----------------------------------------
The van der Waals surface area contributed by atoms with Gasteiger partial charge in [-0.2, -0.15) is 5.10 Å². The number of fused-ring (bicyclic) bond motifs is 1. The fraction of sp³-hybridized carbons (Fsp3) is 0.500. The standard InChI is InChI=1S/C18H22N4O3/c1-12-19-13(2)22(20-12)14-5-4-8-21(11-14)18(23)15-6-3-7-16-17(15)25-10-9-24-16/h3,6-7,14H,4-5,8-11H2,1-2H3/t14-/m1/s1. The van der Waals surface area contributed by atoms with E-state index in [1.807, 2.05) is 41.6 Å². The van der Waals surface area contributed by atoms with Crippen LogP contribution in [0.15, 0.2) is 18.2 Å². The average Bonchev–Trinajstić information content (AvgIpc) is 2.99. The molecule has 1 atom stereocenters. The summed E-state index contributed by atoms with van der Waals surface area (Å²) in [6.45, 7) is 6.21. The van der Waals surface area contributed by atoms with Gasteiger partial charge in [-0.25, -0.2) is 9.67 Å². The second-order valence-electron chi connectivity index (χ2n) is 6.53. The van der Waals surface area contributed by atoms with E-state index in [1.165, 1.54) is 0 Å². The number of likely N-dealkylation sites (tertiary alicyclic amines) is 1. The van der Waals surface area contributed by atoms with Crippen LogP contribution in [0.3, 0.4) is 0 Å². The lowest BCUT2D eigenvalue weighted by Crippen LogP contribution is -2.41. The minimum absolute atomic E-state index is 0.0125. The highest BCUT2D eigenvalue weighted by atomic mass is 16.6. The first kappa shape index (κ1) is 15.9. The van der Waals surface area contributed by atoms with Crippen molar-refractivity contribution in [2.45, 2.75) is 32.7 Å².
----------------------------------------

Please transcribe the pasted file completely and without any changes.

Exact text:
The van der Waals surface area contributed by atoms with Gasteiger partial charge in [-0.2, -0.15) is 5.10 Å². The number of fused-ring (bicyclic) bond motifs is 1. The fraction of sp³-hybridized carbons (Fsp3) is 0.500. The standard InChI is InChI=1S/C18H22N4O3/c1-12-19-13(2)22(20-12)14-5-4-8-21(11-14)18(23)15-6-3-7-16-17(15)25-10-9-24-16/h3,6-7,14H,4-5,8-11H2,1-2H3/t14-/m1/s1. The van der Waals surface area contributed by atoms with E-state index in [1.807, 2.05) is 41.6 Å². The van der Waals surface area contributed by atoms with Crippen LogP contribution in [0.15, 0.2) is 18.2 Å². The average Bonchev–Trinajstić information content (AvgIpc) is 2.99. The molecule has 1 atom stereocenters. The summed E-state index contributed by atoms with van der Waals surface area (Å²) in [6.45, 7) is 6.21. The van der Waals surface area contributed by atoms with Gasteiger partial charge in [-0.25, -0.2) is 9.67 Å². The second-order valence-electron chi connectivity index (χ2n) is 6.53. The van der Waals surface area contributed by atoms with E-state index in [1.165, 1.54) is 0 Å². The number of likely N-dealkylation sites (tertiary alicyclic amines) is 1. The van der Waals surface area contributed by atoms with Crippen LogP contribution in [0.3, 0.4) is 0 Å². The lowest BCUT2D eigenvalue weighted by Crippen LogP contribution is -2.41. The minimum absolute atomic E-state index is 0.0125. The highest BCUT2D eigenvalue weighted by atomic mass is 16.6. The first kappa shape index (κ1) is 15.9. The van der Waals surface area contributed by atoms with Crippen molar-refractivity contribution in [2.45, 2.75) is 32.7 Å².